Arguably the most memorable and inspiring oratory in American civil rights history, the I Have a Dream speech was a powerful statement of Dr. Martin Luther King, Jr.'s desire for better relations between and among individuals of all races.

King, also sometimes known as MLK, delivered it from the steps of the Lincoln Memorial August 28, 1963 during the March on Washington for Jobs and Freedom. Ironically, the famous "I Have a Dream" portion near the end was almost dropped from the speech because his advisors believed he had been over using the phrase.

From 1957 until his death by assassination in 1968, King, a Baptist minister and civil rights leader, traveled over six million miles, gave more than 2,500 speeches and wrote 5 books. In 1964, at age 35, he became the youngest person to receive the Nobel Peace Prize.

Lyndon B. Johnson: Voting Rights Act Address (1965)

Considered one of President Lyndon B. Johnson's most eloquent speeches, his Voting Rights Act address was given one week after deadly racial violence erupted in Selma, Alabama. In it he uses the phrase "we shall overcome," borrowed from the civil rights movement.

It was delivered March 15, 1965 before a joint session of Congress, and was part of the Johnson's efforts to persuade Congress to pass his Voting Rights Act. The Act prevented states from imposing restrictions on who could vote, such as literacy tests prevalent in the Deep South, which were primary aimed at African Americans and other minority groups.

The Voting Rights Act passed the following year with large majorities in both the United States House of Representatives (333 to 48) and the Senate (77 to 19). Johnson, also known as LBJ, signed it into law August 6, 1965.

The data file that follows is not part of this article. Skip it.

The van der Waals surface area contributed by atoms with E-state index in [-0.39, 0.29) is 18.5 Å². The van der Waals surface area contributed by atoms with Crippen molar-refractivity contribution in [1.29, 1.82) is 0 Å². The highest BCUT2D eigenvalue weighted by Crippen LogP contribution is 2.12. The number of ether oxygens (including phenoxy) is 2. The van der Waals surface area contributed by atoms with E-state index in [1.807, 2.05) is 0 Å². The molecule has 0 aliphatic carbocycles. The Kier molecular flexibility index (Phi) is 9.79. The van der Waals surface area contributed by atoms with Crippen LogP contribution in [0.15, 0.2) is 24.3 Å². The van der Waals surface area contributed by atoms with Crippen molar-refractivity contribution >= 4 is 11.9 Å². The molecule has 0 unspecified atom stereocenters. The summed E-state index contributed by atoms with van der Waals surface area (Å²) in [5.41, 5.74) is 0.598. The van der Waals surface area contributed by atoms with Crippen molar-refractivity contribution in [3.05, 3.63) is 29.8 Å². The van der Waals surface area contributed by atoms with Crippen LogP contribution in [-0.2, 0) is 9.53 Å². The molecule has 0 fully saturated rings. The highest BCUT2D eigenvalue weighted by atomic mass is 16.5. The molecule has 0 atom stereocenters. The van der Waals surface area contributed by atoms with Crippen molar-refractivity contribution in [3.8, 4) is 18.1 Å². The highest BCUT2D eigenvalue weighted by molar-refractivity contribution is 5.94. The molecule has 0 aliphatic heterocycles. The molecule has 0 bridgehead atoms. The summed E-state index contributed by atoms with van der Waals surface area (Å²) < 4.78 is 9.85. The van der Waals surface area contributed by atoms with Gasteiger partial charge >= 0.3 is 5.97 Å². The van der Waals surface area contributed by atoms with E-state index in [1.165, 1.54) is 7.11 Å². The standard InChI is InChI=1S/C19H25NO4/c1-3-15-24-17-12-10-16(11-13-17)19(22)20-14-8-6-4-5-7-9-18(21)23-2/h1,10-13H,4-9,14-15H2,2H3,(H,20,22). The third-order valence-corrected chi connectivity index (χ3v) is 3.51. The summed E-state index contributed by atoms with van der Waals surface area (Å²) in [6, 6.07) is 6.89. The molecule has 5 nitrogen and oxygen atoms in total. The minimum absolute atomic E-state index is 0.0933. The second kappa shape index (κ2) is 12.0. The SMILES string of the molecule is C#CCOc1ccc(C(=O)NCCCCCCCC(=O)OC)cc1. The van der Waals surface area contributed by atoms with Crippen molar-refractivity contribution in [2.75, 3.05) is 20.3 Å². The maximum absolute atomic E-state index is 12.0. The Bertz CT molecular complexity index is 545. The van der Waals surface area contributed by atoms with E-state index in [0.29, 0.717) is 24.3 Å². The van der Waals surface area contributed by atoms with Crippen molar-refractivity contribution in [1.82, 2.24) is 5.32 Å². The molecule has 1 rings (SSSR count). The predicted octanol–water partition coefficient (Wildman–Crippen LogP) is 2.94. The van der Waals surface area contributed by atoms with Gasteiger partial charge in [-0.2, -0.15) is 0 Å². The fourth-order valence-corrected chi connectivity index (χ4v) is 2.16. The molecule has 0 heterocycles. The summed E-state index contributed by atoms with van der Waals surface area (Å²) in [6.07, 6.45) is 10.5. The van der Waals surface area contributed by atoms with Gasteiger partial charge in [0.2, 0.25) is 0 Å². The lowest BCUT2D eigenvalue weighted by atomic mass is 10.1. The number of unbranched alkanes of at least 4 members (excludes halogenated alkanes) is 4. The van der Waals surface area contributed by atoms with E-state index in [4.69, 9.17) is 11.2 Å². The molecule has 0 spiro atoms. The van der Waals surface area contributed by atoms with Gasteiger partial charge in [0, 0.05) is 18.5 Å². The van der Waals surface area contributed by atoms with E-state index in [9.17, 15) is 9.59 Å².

Ronald Reagan: Brandenburg Gate Speech (1987)

President Ronald Reagan's "Mr. Gorbachev, tear down this wall" address, usually titled the Brandenburg Gate Speech, was delivered to the people of West Berlin, but it was audible on the east side of the Berlin wall.

The Brandenburg Gate and the Berlin Wall separated Berlin into east and west sides, and the speech emphatically challenged the leader of the Soviet Union, Mikhail Gorbachev, to dismantle the wall that separated them. With this Reagan was symbolically advocating for greater freedom for the entire Easter Bloc.

It was delivered June 12, 1987 during a commemoration celebrating the 750th anniversary of Berlin, and it is considered by many to be a highlight of Reagan's presidency. The wall finally fell at 10:30 p.m. November 9, 1989 with the peaceful opening of the gate at Bornholmer Strasse, and later that night at many other border crossing.

{style-sidebarquote}Fourscore and seven years ago our fathers brought forth, upon this continent, a new nation, conceived in liberty and dedicated to the proposition that "all men are created equal."

{style-sidebarquote}Now we are engaged in a great civil war, testing whether that nation, or any nation so conceived and so dedicated, can long endure. We are met on a great battlefield of that war. We have come to dedicate a portion of it, as a final resting place for those who died here, that the nation might live. This we may, in all propriety do. But in a larger sense, we cannot dedicate, we cannot consecrate, we cannot hallow, this ground. The brave men, living and dead, who struggled here, have hallowed it, far above our poor power to add or detract. The world will little note, nor long remember what we say here; while it can never forget what they did here.

{style-sidebarquote}It is rather for us the living, we here be dedicated to the great task remaining before us—that from these honored dead we take increased devotion to that cause for which they here gave the last full measure of devotion—that we here highly resolve that these dead shall not have died in vain, that this nation shall have a new birth of freedom, and that government of the people, by the people, for the people shall not perish from the earth.

{style-fontsize110pct}President Abraham Lincoln's Gettysburg Address.